Cannabidiol (CBD) appears to be everywhere lately — available as an additive in certain food and drink products, as an oil meant to be used as a dietary supplement and even in cosmetics. But despite the widespread popularity and excitement over CBD's purported ability to provide therapeutic benefits, there is still some uncertainty as to its legality, especially when it comes to its presence in cosmetics. And although CBD is derived from a cannabis plant, its molecular structure — and, as a result, how the body processes it — is separate and distinct from tetrahydrocannabinol (THC), the cannabis derivative that is commonly known for its psychoactive effects.
Under the Agriculture Improvement Act of 2018 (more commonly known as the "2018 Farm Bill"), all cosmetic products made from industrial hemp (including CBD) will be legal under the Controlled Substances Act (CSA). The ability to manufacture, market and sell CBD products is still slightly complicated given the patchwork of state laws that are still in effect. To further confuse the issue, following the passage of the 2018 Farm Bill, the FDA issued a press release acknowledging public interest in CBD, and promised commitments to clarify public health responsibilities and evaluate new products that may pose risks to consumers.
Much of the FDA's focus, however, has been on the inclusion of CBD in food and dietary supplements (which they've deemed illegal, pending further research and review of its safety) — they've been silent on cosmetics incorporating CBD. As of right now, as long as a cosmetic product doesn't make any false or misleading claims (i.e. no health benefit claims, including anxiety-related) and clearly states that any CBD in a product is hemp-derived, there seems to be a low risk of violating hemp regulations or attracting FDA scrutiny. That being said, it is clear that with growing public interest, CBD products will likely face growing scrutiny — and potential regulation — by the FDA.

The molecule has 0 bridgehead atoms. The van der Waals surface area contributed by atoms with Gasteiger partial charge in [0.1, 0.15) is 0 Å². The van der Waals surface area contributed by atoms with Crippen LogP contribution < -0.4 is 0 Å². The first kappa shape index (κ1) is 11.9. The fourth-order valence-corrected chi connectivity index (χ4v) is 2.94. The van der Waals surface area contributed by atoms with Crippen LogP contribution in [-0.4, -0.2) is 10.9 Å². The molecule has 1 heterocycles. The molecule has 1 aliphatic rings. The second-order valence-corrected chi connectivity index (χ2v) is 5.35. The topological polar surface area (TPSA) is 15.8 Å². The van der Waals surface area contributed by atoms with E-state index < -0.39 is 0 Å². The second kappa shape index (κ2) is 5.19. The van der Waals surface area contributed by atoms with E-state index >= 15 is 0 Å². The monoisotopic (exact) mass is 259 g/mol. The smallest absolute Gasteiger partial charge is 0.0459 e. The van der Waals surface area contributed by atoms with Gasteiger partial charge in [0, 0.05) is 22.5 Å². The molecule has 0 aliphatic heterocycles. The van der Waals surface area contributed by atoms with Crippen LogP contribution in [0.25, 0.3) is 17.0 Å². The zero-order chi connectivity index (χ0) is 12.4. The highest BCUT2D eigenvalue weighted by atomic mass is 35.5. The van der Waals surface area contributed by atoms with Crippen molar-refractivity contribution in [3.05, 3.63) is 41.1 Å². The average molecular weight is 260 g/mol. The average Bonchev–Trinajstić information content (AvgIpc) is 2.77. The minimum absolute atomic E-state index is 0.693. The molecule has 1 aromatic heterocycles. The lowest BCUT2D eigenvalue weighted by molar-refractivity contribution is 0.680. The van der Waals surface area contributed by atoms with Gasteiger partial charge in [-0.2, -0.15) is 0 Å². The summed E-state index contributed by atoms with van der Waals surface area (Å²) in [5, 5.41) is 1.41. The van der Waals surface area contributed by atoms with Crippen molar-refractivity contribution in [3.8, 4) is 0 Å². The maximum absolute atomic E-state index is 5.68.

Another increasingly popular trend in the cosmetics industry is adding probiotics to certain products. Probiotics — live microorganisms that are believed to provide health benefits when consumed — have been migrating from the food and dietary supplement industries into skincare, cosmetics and other products in the beauty business. When marketed in food, probiotics are promised to improve gut health and prevent digestive tract irritation, encourage the growth of "good" bacteria, and promote a healthy immune system. In skincare and cosmetics, manufacturers are promising that probiotic products will soothe inflammation, strengthen the skin's natural barrier and maintain a healthy bacterial balance.
Despite the range of positive outcomes promised by marketers of probiotics, there is little to no consensus within the scientific community on the veracity of those claims. The FDA does not currently regulate the use of probiotics in skincare and only recently issued draft guidance for the use of probiotics in dietary supplements. Issues that may arise through the use of probiotics in cosmetics are manifold. There is, however, some concern that if the probiotics alter the existing microbiome of the skin, the cosmetics that include probiotics could actually be considered a drug. If that were the case, these probiotic cosmetics would be subject to FDA scrutiny and regulation. Given the use of preservatives in cosmetics, the microorganisms used would be considered postbiotics, or the metabolic byproducts from probiotics (and thus dead, not live, microorganisms).
- The increasing popularity of using CBD and probiotics in cosmetics portends a likely increasing interest in the two additives and scrutiny by the FDA in the near future.
- The mislabeling of products (promising probiotics, delivering postbiotics) could leave marketers open to claims of false or misleading advertising. Companies should continue to vet all cosmetic packaging, marketing and websites to ensure compliance with current FDA regulations and review claims with a conservative lens.
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